Schedule 6 will make amendments to ensure that the goods and services tax interacts appropriately with the consolidation regime. In particular, the amendments will provide that certain supplies made as a consequence of the statutory operation of the consolidation law or as a result of agreements that are entered into because of consolidation will not be taxable supplies. These changes will ensure that entities are afforded similar goods and services tax treatment under the consolidation regime as the treatment they received in a pre-consolidation environment.
Schedule 7 amends the Income Tax Assessment Act 1997 to include imputation rules for life insurance companies, replacing the current rules set out in the Income Tax Assessment Act 1936. The amendments form part of the ongoing implementation of the government's reform of business taxation in respect of the imputation system.
Broadly, the provisions are concerned with setting out the circumstances when franking credits and debits arise in the franking accounts of life insurance companies from the payment and refund of tax or the receipt of franked dividends.
The provisions will apply from 1 July 2002, consistent with the commencement of the simplified imputation system. The life insurance industry has been involved in the development of these provisions.
Schedule 8 amends the overseas forces tax offset provisions of the Income Tax Assessment Act 1936 to exclude periods of service for which an income tax exemption for foreign employment income is available.
Schedule 9 to this bill amends the Income Tax Assessment Act 1997 to provide an automatic capital gains tax rollover for financial service providers on transition to the financial sector reform regime during the financial sector reform transitional period.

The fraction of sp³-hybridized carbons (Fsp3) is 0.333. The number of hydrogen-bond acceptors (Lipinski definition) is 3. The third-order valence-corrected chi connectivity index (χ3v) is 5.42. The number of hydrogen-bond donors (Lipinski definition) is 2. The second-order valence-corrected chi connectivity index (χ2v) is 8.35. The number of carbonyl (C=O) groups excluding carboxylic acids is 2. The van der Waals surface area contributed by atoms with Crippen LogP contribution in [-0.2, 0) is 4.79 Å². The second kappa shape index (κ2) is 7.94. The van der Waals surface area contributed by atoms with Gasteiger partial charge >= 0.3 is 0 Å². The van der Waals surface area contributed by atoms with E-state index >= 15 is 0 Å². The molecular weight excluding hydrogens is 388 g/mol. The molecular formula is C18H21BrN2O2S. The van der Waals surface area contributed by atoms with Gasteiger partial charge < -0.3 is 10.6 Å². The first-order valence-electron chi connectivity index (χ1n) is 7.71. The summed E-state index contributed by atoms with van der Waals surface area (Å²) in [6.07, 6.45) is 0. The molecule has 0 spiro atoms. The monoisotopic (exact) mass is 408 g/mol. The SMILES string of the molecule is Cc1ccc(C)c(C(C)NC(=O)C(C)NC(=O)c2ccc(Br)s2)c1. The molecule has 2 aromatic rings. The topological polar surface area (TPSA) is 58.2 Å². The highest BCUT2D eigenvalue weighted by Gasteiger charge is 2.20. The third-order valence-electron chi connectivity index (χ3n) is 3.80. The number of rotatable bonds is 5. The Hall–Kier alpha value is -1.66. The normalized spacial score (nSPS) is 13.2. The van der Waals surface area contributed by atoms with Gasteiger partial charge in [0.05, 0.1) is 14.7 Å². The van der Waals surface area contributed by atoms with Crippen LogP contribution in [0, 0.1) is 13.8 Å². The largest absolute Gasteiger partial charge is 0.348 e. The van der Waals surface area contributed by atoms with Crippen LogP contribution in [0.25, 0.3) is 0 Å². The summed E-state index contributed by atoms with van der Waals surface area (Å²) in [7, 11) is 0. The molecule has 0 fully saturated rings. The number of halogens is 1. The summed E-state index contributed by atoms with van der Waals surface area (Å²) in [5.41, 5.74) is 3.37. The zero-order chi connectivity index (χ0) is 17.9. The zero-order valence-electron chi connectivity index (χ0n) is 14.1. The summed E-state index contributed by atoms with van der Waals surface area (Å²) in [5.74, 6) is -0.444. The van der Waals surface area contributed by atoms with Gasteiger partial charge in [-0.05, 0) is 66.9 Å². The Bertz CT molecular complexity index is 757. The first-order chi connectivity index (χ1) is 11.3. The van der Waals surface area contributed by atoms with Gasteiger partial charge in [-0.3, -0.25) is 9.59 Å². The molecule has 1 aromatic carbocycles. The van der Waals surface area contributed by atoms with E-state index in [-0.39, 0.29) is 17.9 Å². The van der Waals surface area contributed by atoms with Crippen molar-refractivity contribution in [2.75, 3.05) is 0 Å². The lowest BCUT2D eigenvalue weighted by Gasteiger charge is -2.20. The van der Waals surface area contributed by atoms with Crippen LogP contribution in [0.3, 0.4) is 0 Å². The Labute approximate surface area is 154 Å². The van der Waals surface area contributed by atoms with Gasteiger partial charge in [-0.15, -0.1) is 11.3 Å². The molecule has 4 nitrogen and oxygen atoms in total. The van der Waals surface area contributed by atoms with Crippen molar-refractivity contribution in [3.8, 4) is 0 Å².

The capital gains tax rollover will ensure that the capital gain or capital loss that would otherwise be made when the original asset comes to an end is deferred until a CGT event happens to the replacement asset.
This measure will encourage financial service providers to move to the financial sector reform regime by removing potential capital gains tax impediments during the financial sector reform transitional period.
Schedule 10 changes the current company tax treatment of foreign limited partnerships and US limited liability companies to partnership treatment. This will alleviate unintended and inappropriate outcomes from the current treatment, particularly under the international tax rules.
In order to prevent investors with limited liability obtaining unlimited access to tax losses relating to these entities, which would occur under the normal partnership rules, the government has introduced a limit on the losses that may be claimed. The limit is based upon the amount invested in the foreign entity by the investor.
The new rules will generally apply from the 2003-04 income year. In addition, changes are being made to the way in which these foreign entities have to be treated for some past income years under the international tax rules. This will remove considerable uncertainty surrounding these years and lead to fairer results.
The new rules will provide a better alignment of Australian and foreign tax rules for Australians operating offshore.
Lastly, schedule 11 to this bill makes a number of technical amendments to the Income Tax Assessment Act 1936, the Income Tax Assessment Act 1997 and other tax related legislation.
Full details of the measures in this bill are contained in the explanatory memorandum.
I commend this bill to the House and present the explanatory memorandum.
Debate (on motion by Mr Snowdon) adjourned.